Donna Caltabiano Candidate for Assembly District 38
by Holly Tsang
May 06, 2010 | 9533 views | 0 0 comments | 52 52 recommendations | email to a friend | print
Donna Caltabiano has spent over 30 years working within her community, and now she’s ready to do even more as she campaigns for the chance to represent the 38th Assembly District.

For the past 15 years, she has served as the executive director of Forest Park Senior Center, and every year the center has fought to stay open, it’s taught Caltabiano a thing or two about stretching dollars.

"I’ve been able to run this senior center on less money than when I first got here,” said Caltabiano. “In Albany, they need to go on a budget and streamline their expenses, and I think I can bring the perspective that I've had over the last 30 years to this position."

Three decades of service include 12 years spent on the former Community School Board 27; 15 years on Community Board 9; and, for the last two years, as State Committee Woman of the 38th Assembly District.

If that isn’t proof enough of how hard she works, if elected, Caltabiano would propose that state legislators spend more time in Albany. She pointed to this year’s legislative schedule, noting that the total number of days lawmakers will be in Albany from January through June total up to little more than a month.

"The way it is now, we need them up there more,” she said. “How in the world can they do a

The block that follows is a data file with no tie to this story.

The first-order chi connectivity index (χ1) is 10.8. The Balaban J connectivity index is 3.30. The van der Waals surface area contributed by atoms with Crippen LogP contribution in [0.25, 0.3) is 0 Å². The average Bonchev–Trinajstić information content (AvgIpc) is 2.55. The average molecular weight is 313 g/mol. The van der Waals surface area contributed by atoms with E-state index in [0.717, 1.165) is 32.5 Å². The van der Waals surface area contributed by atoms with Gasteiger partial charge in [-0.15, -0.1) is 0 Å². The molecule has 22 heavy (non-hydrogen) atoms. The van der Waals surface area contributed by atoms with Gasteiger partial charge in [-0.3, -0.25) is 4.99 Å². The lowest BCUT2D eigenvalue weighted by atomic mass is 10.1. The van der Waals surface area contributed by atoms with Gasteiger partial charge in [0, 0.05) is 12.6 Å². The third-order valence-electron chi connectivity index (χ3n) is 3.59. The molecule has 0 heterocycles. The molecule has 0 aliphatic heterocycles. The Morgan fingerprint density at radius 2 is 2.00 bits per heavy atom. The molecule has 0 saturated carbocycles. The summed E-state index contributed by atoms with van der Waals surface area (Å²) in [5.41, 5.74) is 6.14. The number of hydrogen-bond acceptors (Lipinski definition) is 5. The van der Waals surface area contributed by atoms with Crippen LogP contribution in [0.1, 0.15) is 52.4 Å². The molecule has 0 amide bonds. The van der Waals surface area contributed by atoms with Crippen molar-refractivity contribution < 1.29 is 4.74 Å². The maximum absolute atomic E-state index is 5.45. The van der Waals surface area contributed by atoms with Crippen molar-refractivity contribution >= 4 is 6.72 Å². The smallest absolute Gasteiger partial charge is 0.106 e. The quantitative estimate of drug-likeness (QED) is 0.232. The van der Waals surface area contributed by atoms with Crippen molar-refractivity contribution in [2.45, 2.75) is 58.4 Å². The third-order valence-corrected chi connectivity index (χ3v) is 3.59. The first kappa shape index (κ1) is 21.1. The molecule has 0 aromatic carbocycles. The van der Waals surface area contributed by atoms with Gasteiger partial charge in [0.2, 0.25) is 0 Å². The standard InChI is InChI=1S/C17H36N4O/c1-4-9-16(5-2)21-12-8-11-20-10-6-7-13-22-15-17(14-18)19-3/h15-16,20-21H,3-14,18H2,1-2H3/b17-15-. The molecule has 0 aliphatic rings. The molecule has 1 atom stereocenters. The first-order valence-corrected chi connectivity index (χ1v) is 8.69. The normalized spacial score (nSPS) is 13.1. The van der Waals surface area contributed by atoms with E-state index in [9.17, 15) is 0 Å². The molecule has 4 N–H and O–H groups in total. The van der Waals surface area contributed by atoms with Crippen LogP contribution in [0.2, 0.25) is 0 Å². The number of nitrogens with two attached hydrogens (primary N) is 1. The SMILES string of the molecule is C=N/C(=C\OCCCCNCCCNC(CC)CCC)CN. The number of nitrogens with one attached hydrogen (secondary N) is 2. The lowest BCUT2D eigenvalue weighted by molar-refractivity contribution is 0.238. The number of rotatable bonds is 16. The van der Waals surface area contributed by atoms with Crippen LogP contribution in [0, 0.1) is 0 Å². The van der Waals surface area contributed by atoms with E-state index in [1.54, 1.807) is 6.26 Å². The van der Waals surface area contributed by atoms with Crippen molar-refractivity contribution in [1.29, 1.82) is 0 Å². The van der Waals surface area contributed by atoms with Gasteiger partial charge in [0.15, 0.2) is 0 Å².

multi-billion dollar budget in 31 days?"

While Caltabiano served as chairperson of CB9’s Transportation Committee, she noticed that a street she often drove on to connect to Woodhaven Boulevard was dangerous because it was on an incline and drivers would often speed down the street trying to beat the traffic lights. She proposed that it be converted into a one-way street coming from Woodhaven Boulevard, and although it was an unpopular decision that inconvenienced many drivers including herself, it was the safest option.

“As a mother you put your things off to the side and you put your children ahead of yourself,” she said. “That's what our elected officials need to do, put their constituents ahead of themselves, and they don't."

Caltabiano realizes that running as a Republican has its drawbacks, but she remains confident that it’s her record that defines her, not her party.

“If they remember the things I've done or see the things that I'm doing now, they're the people that are going to go across the lines,” said Caltabiano. “Once they meet me I think they're going to like me. That's the impression I have."

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